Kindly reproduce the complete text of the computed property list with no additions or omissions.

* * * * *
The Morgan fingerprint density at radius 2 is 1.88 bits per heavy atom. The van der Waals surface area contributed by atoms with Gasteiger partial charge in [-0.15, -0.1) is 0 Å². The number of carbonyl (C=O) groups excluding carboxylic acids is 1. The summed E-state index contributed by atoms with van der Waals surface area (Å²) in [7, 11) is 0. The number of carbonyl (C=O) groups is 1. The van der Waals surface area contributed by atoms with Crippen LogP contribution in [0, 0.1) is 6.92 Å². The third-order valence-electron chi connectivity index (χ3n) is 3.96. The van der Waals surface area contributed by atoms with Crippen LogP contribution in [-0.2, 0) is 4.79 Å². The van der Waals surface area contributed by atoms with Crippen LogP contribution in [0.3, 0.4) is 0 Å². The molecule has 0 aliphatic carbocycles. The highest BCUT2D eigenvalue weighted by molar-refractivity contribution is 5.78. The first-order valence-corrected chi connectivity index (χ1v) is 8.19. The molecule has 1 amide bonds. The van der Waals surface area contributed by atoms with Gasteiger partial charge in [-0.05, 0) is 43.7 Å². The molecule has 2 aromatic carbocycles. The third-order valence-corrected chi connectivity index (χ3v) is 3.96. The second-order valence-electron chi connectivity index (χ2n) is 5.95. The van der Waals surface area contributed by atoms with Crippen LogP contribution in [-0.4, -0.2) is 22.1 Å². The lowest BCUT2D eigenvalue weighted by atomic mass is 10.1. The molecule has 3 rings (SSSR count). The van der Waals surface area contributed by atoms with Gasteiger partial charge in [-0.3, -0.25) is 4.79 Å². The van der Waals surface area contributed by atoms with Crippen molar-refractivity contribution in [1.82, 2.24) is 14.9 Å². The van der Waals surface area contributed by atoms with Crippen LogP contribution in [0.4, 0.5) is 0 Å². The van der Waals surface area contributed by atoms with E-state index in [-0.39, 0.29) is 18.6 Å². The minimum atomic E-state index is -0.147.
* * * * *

The Morgan fingerprint density at radius 2 is 1.88 bits per heavy atom. The van der Waals surface area contributed by atoms with Gasteiger partial charge in [-0.15, -0.1) is 0 Å². The number of carbonyl (C=O) groups excluding carboxylic acids is 1. The summed E-state index contributed by atoms with van der Waals surface area (Å²) in [7, 11) is 0. The number of carbonyl (C=O) groups is 1. The van der Waals surface area contributed by atoms with Crippen LogP contribution in [0, 0.1) is 6.92 Å². The third-order valence-electron chi connectivity index (χ3n) is 3.96. The van der Waals surface area contributed by atoms with Crippen LogP contribution in [-0.2, 0) is 4.79 Å². The van der Waals surface area contributed by atoms with Crippen LogP contribution in [0.3, 0.4) is 0 Å². The molecule has 0 aliphatic carbocycles. The highest BCUT2D eigenvalue weighted by molar-refractivity contribution is 5.78. The first-order valence-corrected chi connectivity index (χ1v) is 8.19. The molecule has 1 amide bonds. The van der Waals surface area contributed by atoms with Gasteiger partial charge in [-0.05, 0) is 43.7 Å². The molecule has 2 aromatic carbocycles. The third-order valence-corrected chi connectivity index (χ3v) is 3.96. The second-order valence-electron chi connectivity index (χ2n) is 5.95. The van der Waals surface area contributed by atoms with Crippen LogP contribution in [-0.4, -0.2) is 22.1 Å². The lowest BCUT2D eigenvalue weighted by atomic mass is 10.1. The molecule has 3 rings (SSSR count). The van der Waals surface area contributed by atoms with Gasteiger partial charge in [-0.3, -0.25) is 4.79 Å². The van der Waals surface area contributed by atoms with Crippen molar-refractivity contribution in [1.82, 2.24) is 14.9 Å². The van der Waals surface area contributed by atoms with Crippen LogP contribution in [0.4, 0.5) is 0 Å². The van der Waals surface area contributed by atoms with E-state index in [-0.39, 0.29) is 18.6 Å². The minimum atomic E-state index is -0.147.